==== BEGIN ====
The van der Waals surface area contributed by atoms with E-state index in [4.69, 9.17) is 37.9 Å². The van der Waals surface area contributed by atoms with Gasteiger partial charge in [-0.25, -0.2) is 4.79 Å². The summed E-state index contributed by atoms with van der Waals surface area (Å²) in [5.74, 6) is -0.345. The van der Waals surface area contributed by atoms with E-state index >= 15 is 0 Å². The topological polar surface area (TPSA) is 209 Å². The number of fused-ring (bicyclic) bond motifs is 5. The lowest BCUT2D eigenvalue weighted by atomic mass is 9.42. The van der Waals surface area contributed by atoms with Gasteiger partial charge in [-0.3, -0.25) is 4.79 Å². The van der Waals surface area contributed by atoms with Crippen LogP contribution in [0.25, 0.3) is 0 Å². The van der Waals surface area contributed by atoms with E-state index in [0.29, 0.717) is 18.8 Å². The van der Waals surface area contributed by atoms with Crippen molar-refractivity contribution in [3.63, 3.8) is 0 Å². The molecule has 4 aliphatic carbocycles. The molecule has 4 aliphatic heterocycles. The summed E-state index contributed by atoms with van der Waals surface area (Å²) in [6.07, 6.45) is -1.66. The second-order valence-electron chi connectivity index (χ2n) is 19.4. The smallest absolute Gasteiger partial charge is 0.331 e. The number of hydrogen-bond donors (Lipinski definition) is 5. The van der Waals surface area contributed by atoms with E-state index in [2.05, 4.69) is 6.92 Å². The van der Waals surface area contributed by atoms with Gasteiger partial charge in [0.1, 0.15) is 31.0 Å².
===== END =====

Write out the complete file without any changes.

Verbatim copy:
The van der Waals surface area contributed by atoms with E-state index in [4.69, 9.17) is 37.9 Å². The van der Waals surface area contributed by atoms with Gasteiger partial charge in [-0.25, -0.2) is 4.79 Å². The summed E-state index contributed by atoms with van der Waals surface area (Å²) in [5.74, 6) is -0.345. The van der Waals surface area contributed by atoms with E-state index >= 15 is 0 Å². The topological polar surface area (TPSA) is 209 Å². The number of fused-ring (bicyclic) bond motifs is 5. The lowest BCUT2D eigenvalue weighted by atomic mass is 9.42. The van der Waals surface area contributed by atoms with Gasteiger partial charge in [-0.3, -0.25) is 4.79 Å². The van der Waals surface area contributed by atoms with Crippen LogP contribution in [0.25, 0.3) is 0 Å². The van der Waals surface area contributed by atoms with E-state index in [0.29, 0.717) is 18.8 Å². The van der Waals surface area contributed by atoms with Crippen molar-refractivity contribution in [3.63, 3.8) is 0 Å². The molecule has 4 aliphatic carbocycles. The molecule has 4 aliphatic heterocycles. The summed E-state index contributed by atoms with van der Waals surface area (Å²) in [6.07, 6.45) is -1.66. The second-order valence-electron chi connectivity index (χ2n) is 19.4. The smallest absolute Gasteiger partial charge is 0.331 e. The number of hydrogen-bond donors (Lipinski definition) is 5. The van der Waals surface area contributed by atoms with E-state index in [2.05, 4.69) is 6.92 Å². The van der Waals surface area contributed by atoms with Gasteiger partial charge in [0.1, 0.15) is 31.0 Å².